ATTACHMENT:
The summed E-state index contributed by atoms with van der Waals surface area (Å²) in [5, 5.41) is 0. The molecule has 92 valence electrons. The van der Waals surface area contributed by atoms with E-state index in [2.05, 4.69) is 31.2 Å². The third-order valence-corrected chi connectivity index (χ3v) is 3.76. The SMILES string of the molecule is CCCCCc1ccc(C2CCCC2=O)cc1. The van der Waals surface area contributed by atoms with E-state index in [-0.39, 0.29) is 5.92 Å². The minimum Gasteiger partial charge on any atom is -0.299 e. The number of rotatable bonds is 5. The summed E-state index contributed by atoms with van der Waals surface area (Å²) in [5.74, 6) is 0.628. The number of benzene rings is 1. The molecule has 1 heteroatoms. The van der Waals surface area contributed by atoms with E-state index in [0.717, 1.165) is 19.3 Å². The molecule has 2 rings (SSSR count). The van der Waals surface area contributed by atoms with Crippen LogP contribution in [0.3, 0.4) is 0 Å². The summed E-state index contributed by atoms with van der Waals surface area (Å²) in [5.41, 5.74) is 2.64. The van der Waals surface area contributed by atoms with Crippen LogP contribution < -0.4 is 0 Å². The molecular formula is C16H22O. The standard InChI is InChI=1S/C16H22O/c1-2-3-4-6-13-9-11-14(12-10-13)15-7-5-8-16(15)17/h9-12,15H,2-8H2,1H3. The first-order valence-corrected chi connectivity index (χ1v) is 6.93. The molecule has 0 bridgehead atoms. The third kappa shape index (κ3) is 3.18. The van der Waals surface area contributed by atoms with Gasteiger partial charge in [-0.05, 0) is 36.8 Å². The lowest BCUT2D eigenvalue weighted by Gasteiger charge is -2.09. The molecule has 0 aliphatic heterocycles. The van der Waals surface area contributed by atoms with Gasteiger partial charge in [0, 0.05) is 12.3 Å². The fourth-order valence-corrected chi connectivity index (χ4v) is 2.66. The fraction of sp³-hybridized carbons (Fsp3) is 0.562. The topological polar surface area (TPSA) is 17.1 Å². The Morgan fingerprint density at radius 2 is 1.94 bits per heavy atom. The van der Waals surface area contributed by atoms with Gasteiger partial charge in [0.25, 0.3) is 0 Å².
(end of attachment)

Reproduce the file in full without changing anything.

The summed E-state index contributed by atoms with van der Waals surface area (Å²) in [5, 5.41) is 0. The molecule has 92 valence electrons. The van der Waals surface area contributed by atoms with E-state index in [2.05, 4.69) is 31.2 Å². The third-order valence-corrected chi connectivity index (χ3v) is 3.76. The SMILES string of the molecule is CCCCCc1ccc(C2CCCC2=O)cc1. The van der Waals surface area contributed by atoms with E-state index in [-0.39, 0.29) is 5.92 Å². The minimum Gasteiger partial charge on any atom is -0.299 e. The number of rotatable bonds is 5. The summed E-state index contributed by atoms with van der Waals surface area (Å²) in [5.74, 6) is 0.628. The number of benzene rings is 1. The molecule has 1 heteroatoms. The van der Waals surface area contributed by atoms with E-state index in [0.717, 1.165) is 19.3 Å². The molecule has 2 rings (SSSR count). The van der Waals surface area contributed by atoms with Crippen LogP contribution in [0.3, 0.4) is 0 Å². The summed E-state index contributed by atoms with van der Waals surface area (Å²) in [5.41, 5.74) is 2.64. The van der Waals surface area contributed by atoms with Crippen LogP contribution < -0.4 is 0 Å². The molecular formula is C16H22O. The standard InChI is InChI=1S/C16H22O/c1-2-3-4-6-13-9-11-14(12-10-13)15-7-5-8-16(15)17/h9-12,15H,2-8H2,1H3. The first-order valence-corrected chi connectivity index (χ1v) is 6.93. The molecule has 0 bridgehead atoms. The third kappa shape index (κ3) is 3.18. The van der Waals surface area contributed by atoms with Gasteiger partial charge in [-0.05, 0) is 36.8 Å². The lowest BCUT2D eigenvalue weighted by Gasteiger charge is -2.09. The molecule has 0 aliphatic heterocycles. The van der Waals surface area contributed by atoms with Gasteiger partial charge in [0, 0.05) is 12.3 Å². The fourth-order valence-corrected chi connectivity index (χ4v) is 2.66. The fraction of sp³-hybridized carbons (Fsp3) is 0.562. The topological polar surface area (TPSA) is 17.1 Å². The Morgan fingerprint density at radius 2 is 1.94 bits per heavy atom. The van der Waals surface area contributed by atoms with Gasteiger partial charge in [0.25, 0.3) is 0 Å².